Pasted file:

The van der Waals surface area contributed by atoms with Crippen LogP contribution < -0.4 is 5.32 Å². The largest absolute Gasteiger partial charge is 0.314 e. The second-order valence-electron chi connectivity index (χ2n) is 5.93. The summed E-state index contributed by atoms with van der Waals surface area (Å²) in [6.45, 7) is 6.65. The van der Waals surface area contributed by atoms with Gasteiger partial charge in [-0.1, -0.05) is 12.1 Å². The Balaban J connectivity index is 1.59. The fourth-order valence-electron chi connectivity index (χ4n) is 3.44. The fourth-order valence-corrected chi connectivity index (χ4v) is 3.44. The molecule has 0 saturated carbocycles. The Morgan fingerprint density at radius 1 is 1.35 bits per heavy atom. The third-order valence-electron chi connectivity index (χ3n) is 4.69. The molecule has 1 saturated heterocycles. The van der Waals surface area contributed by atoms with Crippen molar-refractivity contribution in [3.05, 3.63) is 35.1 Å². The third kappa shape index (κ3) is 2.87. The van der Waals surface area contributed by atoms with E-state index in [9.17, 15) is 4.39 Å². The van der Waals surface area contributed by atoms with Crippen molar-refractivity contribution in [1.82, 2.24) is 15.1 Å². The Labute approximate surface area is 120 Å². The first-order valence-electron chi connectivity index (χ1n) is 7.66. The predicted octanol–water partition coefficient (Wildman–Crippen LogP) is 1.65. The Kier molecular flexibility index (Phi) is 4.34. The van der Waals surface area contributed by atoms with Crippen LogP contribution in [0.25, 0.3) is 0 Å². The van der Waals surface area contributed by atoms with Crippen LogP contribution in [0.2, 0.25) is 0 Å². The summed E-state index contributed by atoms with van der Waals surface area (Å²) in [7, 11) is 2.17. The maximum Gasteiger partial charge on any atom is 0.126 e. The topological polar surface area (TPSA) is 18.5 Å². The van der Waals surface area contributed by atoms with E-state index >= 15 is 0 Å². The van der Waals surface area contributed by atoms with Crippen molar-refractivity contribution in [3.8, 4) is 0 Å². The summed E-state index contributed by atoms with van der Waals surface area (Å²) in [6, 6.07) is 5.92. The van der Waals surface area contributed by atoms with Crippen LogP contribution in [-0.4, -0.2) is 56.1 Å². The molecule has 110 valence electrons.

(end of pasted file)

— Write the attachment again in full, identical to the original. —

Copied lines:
The van der Waals surface area contributed by atoms with Crippen LogP contribution < -0.4 is 5.32 Å². The largest absolute Gasteiger partial charge is 0.314 e. The second-order valence-electron chi connectivity index (χ2n) is 5.93. The summed E-state index contributed by atoms with van der Waals surface area (Å²) in [6.45, 7) is 6.65. The van der Waals surface area contributed by atoms with Gasteiger partial charge in [-0.1, -0.05) is 12.1 Å². The Balaban J connectivity index is 1.59. The fourth-order valence-electron chi connectivity index (χ4n) is 3.44. The fourth-order valence-corrected chi connectivity index (χ4v) is 3.44. The molecule has 0 saturated carbocycles. The Morgan fingerprint density at radius 1 is 1.35 bits per heavy atom. The third-order valence-electron chi connectivity index (χ3n) is 4.69. The molecule has 1 saturated heterocycles. The van der Waals surface area contributed by atoms with Crippen molar-refractivity contribution in [3.05, 3.63) is 35.1 Å². The third kappa shape index (κ3) is 2.87. The van der Waals surface area contributed by atoms with E-state index in [9.17, 15) is 4.39 Å². The van der Waals surface area contributed by atoms with Crippen molar-refractivity contribution in [1.82, 2.24) is 15.1 Å². The Labute approximate surface area is 120 Å². The first-order valence-electron chi connectivity index (χ1n) is 7.66. The predicted octanol–water partition coefficient (Wildman–Crippen LogP) is 1.65. The Kier molecular flexibility index (Phi) is 4.34. The van der Waals surface area contributed by atoms with Crippen LogP contribution in [0.25, 0.3) is 0 Å². The van der Waals surface area contributed by atoms with Crippen LogP contribution in [0.2, 0.25) is 0 Å². The summed E-state index contributed by atoms with van der Waals surface area (Å²) in [7, 11) is 2.17. The maximum Gasteiger partial charge on any atom is 0.126 e. The topological polar surface area (TPSA) is 18.5 Å². The van der Waals surface area contributed by atoms with E-state index >= 15 is 0 Å². The van der Waals surface area contributed by atoms with Crippen molar-refractivity contribution in [3.8, 4) is 0 Å². The summed E-state index contributed by atoms with van der Waals surface area (Å²) in [6, 6.07) is 5.92. The van der Waals surface area contributed by atoms with Crippen LogP contribution in [-0.4, -0.2) is 56.1 Å². The molecule has 110 valence electrons.